I'm sorry but I am not English and I speack English very bad.
My question is: How connect a PC Embedded to Vending Machine? I know that exist a protocol MDB that is used by vending machine, but this conector is different to pc conector (RS232, USB, i2c, etc). Can I connect a PC Embedded by MDB? How?
Read the spec to understand what is required to connect.
However, even once you have done the hardware to be able to connect to a PC's RS232 port you will, more than likely run into the problem of the 9bit char format not being supported on a std PC serial port.
You can fudge it using the mark/space parity control but it is not very nice.
If the vending machine does not speak CCTalk then there is no way to apply it at all, in this case. MDB/ICP is the way you will have to go. CCTalk was designed more along the lines of gaming systems and MDB was designed for vending machines and the like. Not that you couldn't use CCTalk in a vending machine, but MDB was standardized for use in them (vending machines) long ago.
My problem is how comunicate the pc embedded with vending machine with the protocol MDB... If the unique solution the "MDB --> USB adapter"? If you sum the price that a pcembedded+adapter ... for one for machine is very expensive no? it must of having another solution, no?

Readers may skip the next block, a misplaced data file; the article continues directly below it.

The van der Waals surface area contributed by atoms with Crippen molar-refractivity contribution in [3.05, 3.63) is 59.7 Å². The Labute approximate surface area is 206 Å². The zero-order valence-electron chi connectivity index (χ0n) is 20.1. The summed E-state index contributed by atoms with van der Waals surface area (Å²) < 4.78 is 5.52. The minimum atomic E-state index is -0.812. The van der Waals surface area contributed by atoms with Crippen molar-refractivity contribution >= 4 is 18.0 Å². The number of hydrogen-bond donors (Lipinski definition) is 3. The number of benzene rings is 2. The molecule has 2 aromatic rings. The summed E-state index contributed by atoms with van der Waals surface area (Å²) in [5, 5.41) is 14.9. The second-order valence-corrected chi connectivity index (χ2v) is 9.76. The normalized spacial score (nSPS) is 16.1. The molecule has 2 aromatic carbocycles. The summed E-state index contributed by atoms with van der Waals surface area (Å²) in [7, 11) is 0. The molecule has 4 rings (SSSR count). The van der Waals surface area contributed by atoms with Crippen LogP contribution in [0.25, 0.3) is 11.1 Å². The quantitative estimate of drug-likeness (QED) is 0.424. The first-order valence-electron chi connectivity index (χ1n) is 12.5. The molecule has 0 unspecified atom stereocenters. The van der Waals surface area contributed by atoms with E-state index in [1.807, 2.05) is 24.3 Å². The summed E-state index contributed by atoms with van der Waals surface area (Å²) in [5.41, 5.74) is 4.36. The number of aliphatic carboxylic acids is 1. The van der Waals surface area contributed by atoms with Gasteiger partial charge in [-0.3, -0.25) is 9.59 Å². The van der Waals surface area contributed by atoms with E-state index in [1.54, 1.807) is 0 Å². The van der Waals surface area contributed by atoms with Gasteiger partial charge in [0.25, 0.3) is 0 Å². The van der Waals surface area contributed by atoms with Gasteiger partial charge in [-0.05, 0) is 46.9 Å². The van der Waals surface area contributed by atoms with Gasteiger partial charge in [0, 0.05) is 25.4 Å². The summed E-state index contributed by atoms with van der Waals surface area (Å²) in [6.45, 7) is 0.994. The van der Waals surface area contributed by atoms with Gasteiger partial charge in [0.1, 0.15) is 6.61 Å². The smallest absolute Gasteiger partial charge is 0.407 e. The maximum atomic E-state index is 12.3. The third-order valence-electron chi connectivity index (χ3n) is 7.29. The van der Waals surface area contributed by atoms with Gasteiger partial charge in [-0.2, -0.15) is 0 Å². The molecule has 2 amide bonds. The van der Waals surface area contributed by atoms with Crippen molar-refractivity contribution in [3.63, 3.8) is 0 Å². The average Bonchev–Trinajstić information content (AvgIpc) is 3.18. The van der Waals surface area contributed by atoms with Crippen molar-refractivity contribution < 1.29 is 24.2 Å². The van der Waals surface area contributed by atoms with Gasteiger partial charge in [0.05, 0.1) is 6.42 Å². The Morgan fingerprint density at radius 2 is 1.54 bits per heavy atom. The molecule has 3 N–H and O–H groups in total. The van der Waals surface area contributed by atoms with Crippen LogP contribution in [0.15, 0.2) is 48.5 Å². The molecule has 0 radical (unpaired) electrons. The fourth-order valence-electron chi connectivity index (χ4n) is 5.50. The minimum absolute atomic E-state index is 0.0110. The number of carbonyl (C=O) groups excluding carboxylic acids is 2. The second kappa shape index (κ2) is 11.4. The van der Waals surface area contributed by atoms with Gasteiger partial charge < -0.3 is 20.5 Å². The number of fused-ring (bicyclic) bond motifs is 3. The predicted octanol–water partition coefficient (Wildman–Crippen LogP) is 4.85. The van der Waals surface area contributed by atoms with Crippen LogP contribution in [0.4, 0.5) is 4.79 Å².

Well, if you doing a one off machine, there will never be any economy of=20 scale. If I were doing a single machine/test station, I wouldn't balk=20 at paying the price for the adapter. If I were doing thousands of them=20 I would look at doing something more task specific and cheaper. You can=20 implement the protocol yourself with some kind of adapter for the PC and=20 a communications library, but that would be what the specification is=20 for.
I need to create adapter for MDB to any port (serial?) the PC ... it is difficult? I know computer science, but the electronic... :( any idea?
Thanks you! regards.
An adaptor is not an easy thing to do, simply due to the fact you need to maintain the timing specifications of the MDB protocol. An adaptor that just recieves a command from the PC, re-formats it for MDB and then sends it on, waits for the response and forwards that to the PC will easily break the timing criteria of the protocol, considering that each char takes 1mS to transmit or receive.
Concerning USB adaptors. Can be good providing they support, and implement the mark/space parity support correctly. However, you still have to provide low level coding to fudge the 9 bits via the mark/space parity. In addition you will be required to add timing delays to ensure the parity changes are sent over USB before transmitting the next data or parity change. We have had success with the CP2102 from silicon Labs. It is sure however, from experience, that supporting MDB over USB is a lot more painful than a standard serial port.